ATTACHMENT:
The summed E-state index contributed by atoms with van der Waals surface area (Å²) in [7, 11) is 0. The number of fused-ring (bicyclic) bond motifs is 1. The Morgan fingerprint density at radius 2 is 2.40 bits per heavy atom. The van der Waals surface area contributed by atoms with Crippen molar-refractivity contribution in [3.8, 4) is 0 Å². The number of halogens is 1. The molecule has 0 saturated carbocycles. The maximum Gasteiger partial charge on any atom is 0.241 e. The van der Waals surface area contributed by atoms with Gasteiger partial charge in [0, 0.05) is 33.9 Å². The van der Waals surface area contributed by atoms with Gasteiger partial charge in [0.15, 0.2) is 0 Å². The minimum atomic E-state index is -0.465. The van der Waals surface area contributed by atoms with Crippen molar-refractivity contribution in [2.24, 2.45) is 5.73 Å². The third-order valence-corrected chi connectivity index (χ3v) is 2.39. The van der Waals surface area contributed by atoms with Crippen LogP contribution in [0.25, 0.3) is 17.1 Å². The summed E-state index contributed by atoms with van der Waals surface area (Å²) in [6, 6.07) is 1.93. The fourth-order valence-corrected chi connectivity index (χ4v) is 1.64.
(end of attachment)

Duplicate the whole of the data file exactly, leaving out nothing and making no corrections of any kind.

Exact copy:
The summed E-state index contributed by atoms with van der Waals surface area (Å²) in [7, 11) is 0. The number of fused-ring (bicyclic) bond motifs is 1. The Morgan fingerprint density at radius 2 is 2.40 bits per heavy atom. The van der Waals surface area contributed by atoms with Crippen molar-refractivity contribution in [3.8, 4) is 0 Å². The number of halogens is 1. The molecule has 0 saturated carbocycles. The maximum Gasteiger partial charge on any atom is 0.241 e. The van der Waals surface area contributed by atoms with Gasteiger partial charge in [0, 0.05) is 33.9 Å². The van der Waals surface area contributed by atoms with Gasteiger partial charge in [0.15, 0.2) is 0 Å². The minimum atomic E-state index is -0.465. The van der Waals surface area contributed by atoms with Crippen molar-refractivity contribution in [2.24, 2.45) is 5.73 Å². The third-order valence-corrected chi connectivity index (χ3v) is 2.39. The van der Waals surface area contributed by atoms with Crippen LogP contribution in [0.25, 0.3) is 17.1 Å². The summed E-state index contributed by atoms with van der Waals surface area (Å²) in [6, 6.07) is 1.93. The fourth-order valence-corrected chi connectivity index (χ4v) is 1.64.